My comments above regarding non traditional ways of purchasing watches and some of these being non European is only to point out that disruptions to an industry can be a good thing particularly for the consumer. It depends how the Swiss and German’s respond. I think they have an incredible product and when my wife’s 20th anniversary rolls around later this year I will most likely be shopping for a Patek or Lange.

  • Beefalope

    On the one hand, I understand the need to have educated salespeople selling watches. I’ve been consistently surprised at how little the people who sell watches actually know about what they’re selling. Still, I think this issue is overblown, and is more of annoyance than a barrier to buying from authorized dealers.

    The genuine barrier is price at authorized dealers. Regardless of whether the salesperson I’m dealing with is knowledgeable or ignorant, there’s no way I’m going to spend an extra several hundred — and certainly not an extra several thousand — on a watch because the salesperson is knowledgeable or likeable. In other industries, we’re seeing a closing gap between store prices and online prices. Even Best Buy will now match Amazon pricing and pricing from other legitimate online retailers. This sort of thing is more commonly an expectation.

    Watch AD’s are not even close to doing anything like this, and clearly their sales have suffered as a result.

    • Timestandsstill

      I’ve personally found that some AD’s will match or come reasonably close to the more legitimate online grey market prices…..it doesn’t hurt to ask and it helps if you have cultivated a relationship with the AD. Obviously not all AD’s are willing to do this but the ones who want to survive will increasingly do so.

  • cg

    There seems to be an undercurrent of
    unsaid doom and gloom… Things are not well in these new (younger) markets are they? I was surprised at the comment that now they will have a “public” day where they will let the great unwashed undeserving rabble in to ooh and awe over their wares. One of the many issues of poor attitude towards potential customers… “exclusivity” has no meaning to a youth market that would wear ? products and expect myriad features.

    • At BaselWorld, there is press day (the day before the public opening of the show) but otherwise all of the show is open to the public. I’ve had friends contemplate going but they lose interest when I tell them:
      1) It’s really a trade show for the watch industry
      2) You can’t even walk right into the booths without an appointment
      3) Appointments are most often made before the show starts
      4) You won’t get an appointment unless you are press or a retailer/distributor (a real buyer).
      5) As a rule, you can buy watches at the show

      • cg

        “as a rule”? Well it seems like alot of restrictions and regulation to actually discourage the public. Appointments, the “trade” only, specific days… all add up to a marketing agenda that is totally out of touch with it’s public. Sad to say, but “shows” like that do more to subvert the market than bolster it. The energy seems to be not towards those that have and want to spend ?but towards fauning dealers and distributors. The world has changed. More and more middlemen in the transaction are being left out. That is a good thing! I’m sure you can attest to that given you control your wn product. I, as a consumer also enjoy the direct relationship with the manufacturer.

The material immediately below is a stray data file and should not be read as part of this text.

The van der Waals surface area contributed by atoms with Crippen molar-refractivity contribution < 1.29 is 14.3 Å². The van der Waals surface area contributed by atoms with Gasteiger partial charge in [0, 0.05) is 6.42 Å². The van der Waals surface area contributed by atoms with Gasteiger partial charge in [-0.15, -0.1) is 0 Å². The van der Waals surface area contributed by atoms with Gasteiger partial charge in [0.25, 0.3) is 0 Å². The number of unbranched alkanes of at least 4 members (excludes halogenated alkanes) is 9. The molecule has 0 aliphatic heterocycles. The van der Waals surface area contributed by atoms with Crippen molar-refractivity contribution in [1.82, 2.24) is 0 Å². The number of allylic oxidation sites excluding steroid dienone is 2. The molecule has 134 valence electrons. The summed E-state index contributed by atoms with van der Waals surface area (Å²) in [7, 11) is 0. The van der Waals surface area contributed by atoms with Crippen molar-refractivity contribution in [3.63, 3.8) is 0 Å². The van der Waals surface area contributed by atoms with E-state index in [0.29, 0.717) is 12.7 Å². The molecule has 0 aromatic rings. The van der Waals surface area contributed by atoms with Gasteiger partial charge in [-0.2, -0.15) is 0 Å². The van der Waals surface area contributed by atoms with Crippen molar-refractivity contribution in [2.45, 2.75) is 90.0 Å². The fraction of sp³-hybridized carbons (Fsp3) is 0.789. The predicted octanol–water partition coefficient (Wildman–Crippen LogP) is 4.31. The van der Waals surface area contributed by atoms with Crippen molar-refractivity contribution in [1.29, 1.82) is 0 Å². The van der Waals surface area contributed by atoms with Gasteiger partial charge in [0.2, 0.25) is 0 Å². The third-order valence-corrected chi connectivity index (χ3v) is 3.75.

• Yeah, well for better or worse these things are trade shows intended for retailers/distributor to order stock for the coming years. Plus the press.

          Not to say that having watch fairs where the public could actually be encouraged to show up and buy watches would be a bad idea. But currently at fairs there are new items (some of which are not functional) that are only just entering production, so brands don’t have stuff to sell to the public. Small independent brands are an exception where you might be able to buy a watch on the spot, but this is rare.

          I introduced ABTW’s Max to the nice people at Alexander Shorokhof last year and Max and I went back the next day and he bought a Babylonia II from them. But again, this is rare as even A.S. was not really set up to process payments, etc. But they are super friendly and accommodating and did the deal based on the trust I have with them from previous years.

          But consumer focused fairs might be the coming thing.

          https://uploads.disquscdn.com/images/d7868fc152f11ba1d131ceb5bad3e6e6d022351e16c8cf79ce3d8db38a624851.jpg

        • Timestandsstill

          Firstly, these are trade shows (in Switzerland) for press and buyers, not consumer fairs as Mark points out. Middlemen aren’t too much a part of them and someone has to see the watches first and place orders at a wholesale level before they can be sold to anyone else, including the grey market. An obvious exception of course are the companies who are increasingly selling direct online. Also noted by Mark, many of these pieces are not yet even finished production models. The same thing applies to the Consumer Electronics Show annually in Las Vegas and many other “trade only” venues.

  • Buy and Sold

    The fact that the watch industry has declined in a period of economic growth indicates that tastes have changed.

    Is it the trend to technology?
    Should watchmakers do more blending of smart technology into their watches. These can be the gateways to the pure pieces.

    Is it the trend to online shopping?
    With the trend towards value how do watches protect their brands? They can limit the supply to ADs only, the way Sinn does with Watchbuys, or sell direct only like Guinand. But for the larger brands selling worldwide at high end stores these channels can’t be changed easily. 1.They could match online pricing or see those retail channels continue to decline. I think this is a trend that can only be reversed by price. 2. Maybe they could come out with some Limited Editions only available online at a fixed high margin price, but with display models in retail outlets. Leverage their channels to maintain their margins.